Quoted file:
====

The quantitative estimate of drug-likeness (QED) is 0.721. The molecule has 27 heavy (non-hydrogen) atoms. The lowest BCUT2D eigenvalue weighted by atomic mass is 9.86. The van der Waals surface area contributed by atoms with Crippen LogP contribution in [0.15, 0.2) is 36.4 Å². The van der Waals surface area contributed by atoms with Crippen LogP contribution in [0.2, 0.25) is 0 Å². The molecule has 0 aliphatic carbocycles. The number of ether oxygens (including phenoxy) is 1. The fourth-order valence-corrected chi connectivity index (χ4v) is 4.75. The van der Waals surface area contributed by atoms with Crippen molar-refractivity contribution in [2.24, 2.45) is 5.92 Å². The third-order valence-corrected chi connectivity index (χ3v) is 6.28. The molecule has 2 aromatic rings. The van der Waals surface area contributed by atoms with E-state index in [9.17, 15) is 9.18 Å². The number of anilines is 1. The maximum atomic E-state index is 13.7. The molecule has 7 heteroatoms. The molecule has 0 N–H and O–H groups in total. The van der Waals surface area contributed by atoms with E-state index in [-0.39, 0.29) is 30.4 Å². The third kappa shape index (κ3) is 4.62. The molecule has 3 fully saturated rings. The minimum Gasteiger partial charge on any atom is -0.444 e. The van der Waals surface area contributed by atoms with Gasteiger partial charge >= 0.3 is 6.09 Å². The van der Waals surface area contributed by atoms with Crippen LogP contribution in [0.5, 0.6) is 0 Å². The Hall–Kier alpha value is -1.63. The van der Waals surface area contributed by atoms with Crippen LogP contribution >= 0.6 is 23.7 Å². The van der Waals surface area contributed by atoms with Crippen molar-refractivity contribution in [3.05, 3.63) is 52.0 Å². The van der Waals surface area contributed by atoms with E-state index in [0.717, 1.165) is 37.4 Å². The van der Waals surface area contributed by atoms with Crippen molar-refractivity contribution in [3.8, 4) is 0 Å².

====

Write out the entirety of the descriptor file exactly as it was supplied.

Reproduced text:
The quantitative estimate of drug-likeness (QED) is 0.721. The molecule has 27 heavy (non-hydrogen) atoms. The lowest BCUT2D eigenvalue weighted by atomic mass is 9.86. The van der Waals surface area contributed by atoms with Crippen LogP contribution in [0.15, 0.2) is 36.4 Å². The van der Waals surface area contributed by atoms with Crippen LogP contribution in [0.2, 0.25) is 0 Å². The molecule has 0 aliphatic carbocycles. The number of ether oxygens (including phenoxy) is 1. The fourth-order valence-corrected chi connectivity index (χ4v) is 4.75. The van der Waals surface area contributed by atoms with Crippen molar-refractivity contribution in [2.24, 2.45) is 5.92 Å². The third-order valence-corrected chi connectivity index (χ3v) is 6.28. The molecule has 2 aromatic rings. The van der Waals surface area contributed by atoms with E-state index in [9.17, 15) is 9.18 Å². The number of anilines is 1. The maximum atomic E-state index is 13.7. The molecule has 7 heteroatoms. The molecule has 0 N–H and O–H groups in total. The van der Waals surface area contributed by atoms with E-state index in [-0.39, 0.29) is 30.4 Å². The third kappa shape index (κ3) is 4.62. The molecule has 3 fully saturated rings. The minimum Gasteiger partial charge on any atom is -0.444 e. The van der Waals surface area contributed by atoms with Gasteiger partial charge >= 0.3 is 6.09 Å². The van der Waals surface area contributed by atoms with Crippen LogP contribution in [0.5, 0.6) is 0 Å². The Hall–Kier alpha value is -1.63. The van der Waals surface area contributed by atoms with Crippen LogP contribution >= 0.6 is 23.7 Å². The van der Waals surface area contributed by atoms with Crippen molar-refractivity contribution in [3.05, 3.63) is 52.0 Å². The van der Waals surface area contributed by atoms with E-state index in [0.717, 1.165) is 37.4 Å². The van der Waals surface area contributed by atoms with Crippen molar-refractivity contribution in [3.8, 4) is 0 Å².